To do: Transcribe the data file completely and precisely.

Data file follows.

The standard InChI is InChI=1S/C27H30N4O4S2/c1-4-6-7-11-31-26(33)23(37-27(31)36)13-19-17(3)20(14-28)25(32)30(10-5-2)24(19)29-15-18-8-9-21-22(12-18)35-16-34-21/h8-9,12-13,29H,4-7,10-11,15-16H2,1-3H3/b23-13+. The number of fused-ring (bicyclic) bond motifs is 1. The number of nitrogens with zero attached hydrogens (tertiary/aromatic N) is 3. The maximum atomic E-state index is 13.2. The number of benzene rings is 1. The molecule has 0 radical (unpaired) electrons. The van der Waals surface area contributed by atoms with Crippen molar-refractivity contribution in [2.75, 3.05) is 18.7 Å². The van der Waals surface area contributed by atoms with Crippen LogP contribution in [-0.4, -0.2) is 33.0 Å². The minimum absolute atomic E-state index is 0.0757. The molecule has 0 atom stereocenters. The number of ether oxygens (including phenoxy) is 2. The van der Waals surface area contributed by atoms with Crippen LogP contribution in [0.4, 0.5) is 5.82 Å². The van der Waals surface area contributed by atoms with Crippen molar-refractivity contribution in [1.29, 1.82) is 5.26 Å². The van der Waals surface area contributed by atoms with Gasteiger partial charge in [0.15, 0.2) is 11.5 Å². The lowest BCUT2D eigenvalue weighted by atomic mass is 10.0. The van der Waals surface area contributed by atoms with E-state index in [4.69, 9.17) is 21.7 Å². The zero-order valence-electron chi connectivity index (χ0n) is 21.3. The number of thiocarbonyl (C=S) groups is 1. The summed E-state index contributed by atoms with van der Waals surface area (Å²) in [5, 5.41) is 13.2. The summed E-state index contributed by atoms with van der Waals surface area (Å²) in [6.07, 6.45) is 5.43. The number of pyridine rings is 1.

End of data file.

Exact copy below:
The standard InChI is InChI=1S/C27H30N4O4S2/c1-4-6-7-11-31-26(33)23(37-27(31)36)13-19-17(3)20(14-28)25(32)30(10-5-2)24(19)29-15-18-8-9-21-22(12-18)35-16-34-21/h8-9,12-13,29H,4-7,10-11,15-16H2,1-3H3/b23-13+. The number of fused-ring (bicyclic) bond motifs is 1. The number of nitrogens with zero attached hydrogens (tertiary/aromatic N) is 3. The maximum atomic E-state index is 13.2. The number of benzene rings is 1. The molecule has 0 radical (unpaired) electrons. The van der Waals surface area contributed by atoms with Crippen molar-refractivity contribution in [2.75, 3.05) is 18.7 Å². The van der Waals surface area contributed by atoms with Crippen LogP contribution in [-0.4, -0.2) is 33.0 Å². The minimum absolute atomic E-state index is 0.0757. The molecule has 0 atom stereocenters. The number of ether oxygens (including phenoxy) is 2. The van der Waals surface area contributed by atoms with Crippen LogP contribution in [0.4, 0.5) is 5.82 Å². The van der Waals surface area contributed by atoms with Crippen molar-refractivity contribution in [1.29, 1.82) is 5.26 Å². The van der Waals surface area contributed by atoms with Gasteiger partial charge in [0.15, 0.2) is 11.5 Å². The lowest BCUT2D eigenvalue weighted by atomic mass is 10.0. The van der Waals surface area contributed by atoms with E-state index in [4.69, 9.17) is 21.7 Å². The zero-order valence-electron chi connectivity index (χ0n) is 21.3. The number of thiocarbonyl (C=S) groups is 1. The summed E-state index contributed by atoms with van der Waals surface area (Å²) in [5, 5.41) is 13.2. The summed E-state index contributed by atoms with van der Waals surface area (Å²) in [6.07, 6.45) is 5.43. The number of pyridine rings is 1.